Chapter One: The Better-Farming Train Brings Science to the Man-on-the-Land
There are days of slow chugging through the wheat. I look out the window at the engine as it rounds a bend. Living on a train is like living inside the body of a snake. We are always leaning into the curves, always looking forwards, or backwards, never around. Here we are arriving at some tiny siding, just a few neat-edged buildings and their sharp shadows. Here we are again, a few days later, pulling away, all of us craning out the windows, gazing down the long canyon of railway line.
Sometimes a grateful farmer, or his son, will run a length beside us, waving his hat and grinning and calling out, "Three cheers for the Better-Farming Train," as if we are going to war. In those few days at Balliang East or Spargo Creek or Bendigo we make a place like somewhere else. Somewhere new.
The children say, "Look, a circus, look at the tent, look at the animals."
Time moves differently around us. Our lecturettes, illustrated with lantern slides, show the same farmer, time after time, about his chores. There he is, before breakfast, caring for his dairy herd in the wet hills of Mirboo North. A row of Eaglehawk graziers watches him closely and they bray with disbelief at the lush green of the pasture, although the slide is in black and white.
"Again," the men say. "We want to see it again."
We bring to each town new sizes and shapes and colors. Beasts broader than they are high; cows with giant dangling udders whose teats brush the ground like the fingers of a glove; fleece-laden sheep like walking muffs; wheat grown so high by colorless chemicals it reaches the waist of the tallest man. Our fruits and vegetables on display are large and smooth and perfectly formed. They gleam, inviting touch, and give off a sweet, waxy aroma.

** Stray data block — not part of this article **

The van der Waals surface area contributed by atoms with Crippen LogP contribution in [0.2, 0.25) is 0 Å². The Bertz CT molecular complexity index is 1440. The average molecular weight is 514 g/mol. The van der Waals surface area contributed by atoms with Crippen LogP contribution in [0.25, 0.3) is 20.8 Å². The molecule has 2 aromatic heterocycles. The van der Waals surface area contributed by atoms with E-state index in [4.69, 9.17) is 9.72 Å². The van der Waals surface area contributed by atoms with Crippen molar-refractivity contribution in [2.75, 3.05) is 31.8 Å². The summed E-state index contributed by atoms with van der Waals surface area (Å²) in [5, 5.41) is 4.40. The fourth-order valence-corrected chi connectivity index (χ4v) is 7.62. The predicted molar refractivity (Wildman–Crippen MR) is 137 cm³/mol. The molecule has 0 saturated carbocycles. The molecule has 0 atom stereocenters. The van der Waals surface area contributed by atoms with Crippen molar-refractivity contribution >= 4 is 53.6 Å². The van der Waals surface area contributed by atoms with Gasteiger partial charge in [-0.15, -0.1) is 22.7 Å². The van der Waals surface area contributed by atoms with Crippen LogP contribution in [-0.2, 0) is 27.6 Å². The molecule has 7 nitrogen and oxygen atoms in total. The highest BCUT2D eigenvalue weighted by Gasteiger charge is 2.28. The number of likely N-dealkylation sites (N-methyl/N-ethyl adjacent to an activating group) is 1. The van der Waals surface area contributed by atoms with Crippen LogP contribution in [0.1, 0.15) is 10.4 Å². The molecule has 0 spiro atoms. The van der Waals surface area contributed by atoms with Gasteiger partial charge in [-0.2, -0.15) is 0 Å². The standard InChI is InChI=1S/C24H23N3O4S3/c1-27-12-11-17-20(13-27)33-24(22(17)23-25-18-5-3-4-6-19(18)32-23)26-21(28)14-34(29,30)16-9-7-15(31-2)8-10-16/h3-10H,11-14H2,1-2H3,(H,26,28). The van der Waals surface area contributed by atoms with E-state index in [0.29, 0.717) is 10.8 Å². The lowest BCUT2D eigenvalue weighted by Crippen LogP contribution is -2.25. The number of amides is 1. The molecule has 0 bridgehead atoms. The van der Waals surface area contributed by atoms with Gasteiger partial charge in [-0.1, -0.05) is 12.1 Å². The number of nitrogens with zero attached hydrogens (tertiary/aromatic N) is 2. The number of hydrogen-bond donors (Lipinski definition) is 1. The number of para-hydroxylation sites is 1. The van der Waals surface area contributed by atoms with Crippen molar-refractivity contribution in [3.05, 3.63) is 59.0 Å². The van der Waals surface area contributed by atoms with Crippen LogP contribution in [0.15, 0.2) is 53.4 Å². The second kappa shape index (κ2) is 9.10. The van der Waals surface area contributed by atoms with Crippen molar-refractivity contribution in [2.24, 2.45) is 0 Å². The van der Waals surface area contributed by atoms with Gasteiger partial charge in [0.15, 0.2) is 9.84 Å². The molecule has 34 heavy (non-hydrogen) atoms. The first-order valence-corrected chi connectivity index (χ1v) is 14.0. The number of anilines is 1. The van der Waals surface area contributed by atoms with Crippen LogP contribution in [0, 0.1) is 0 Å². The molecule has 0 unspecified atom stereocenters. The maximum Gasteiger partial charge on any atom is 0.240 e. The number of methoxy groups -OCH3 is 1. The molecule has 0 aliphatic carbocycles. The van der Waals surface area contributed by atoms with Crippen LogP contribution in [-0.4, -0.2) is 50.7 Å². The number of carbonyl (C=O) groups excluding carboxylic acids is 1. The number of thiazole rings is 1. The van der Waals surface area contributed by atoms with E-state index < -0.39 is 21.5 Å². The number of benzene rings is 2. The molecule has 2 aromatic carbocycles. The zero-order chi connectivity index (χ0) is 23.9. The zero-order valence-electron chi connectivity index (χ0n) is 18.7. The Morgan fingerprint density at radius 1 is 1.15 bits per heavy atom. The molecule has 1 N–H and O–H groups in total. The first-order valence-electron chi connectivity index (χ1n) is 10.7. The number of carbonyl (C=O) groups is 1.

The women's car is at the end. Fourteen cars of stock and science and produce and then us, a shiny afterthought: infant welfare, cookery, and home sciences. My colleagues -- Sister Crock, head of "women's subjects," and Mary Maloney, lecturer in cooking -- complain about our position. Or rather Sister Crock complains. She says it is a question of cinders. When the train turns a corner cinders blow back through our windows into our kitchen, onto my dressmaking dummies, dressed and swaying.
Mary Maloney and I smirk. Because she raises this complaint in the Mallee, where we chug along for days, as if drugged, pushing through the endless wheat. There are no corners, no hills, no ridges, no edges to anything. At the Minyip siding I notice that the men of the wheat districts are straight-backed and stiff-necked. Many seem dazed at the sight of us. They are men with no experience of corners.
The cinders are not the real reason Sister Crock complains. Being at the end means that when we have finished our lectures at one town and packed up to travel to the next, we must walk through all the agricultural cars to the sitting car up front. Sister Crock says when a lady travels she must be seated. She says, "Oh lordy, lordy," clapping a white handkerchief to her nose in the pig car.
Each car is a tunnel of smell. The air moves in through open slats, across the beasts, across us walking up the aisles, and then mixes together behind the train into a heady, steamy cloud. Only the animals grazing in the paddocks as we pass can unmingle the odors and reply in loud yearning to a juicy cow or the sharp piss of a colt in his prime.
We jam Sister Crock between us. Mary is on shit alert. She says, "Jump now, Sister," as a huge Border Leicester ram aims a clod of pellets in front of us. They fall like marbles and we hop about on our toes to avoid them. Sister Crock shakes her head. We have an effect on the animals. It's not just the shit; they moo and bah and grunt and bellow at us, even after we've gone, but perhaps a little more forlornly.
Copyright © 2005 by Carrie Tiffany
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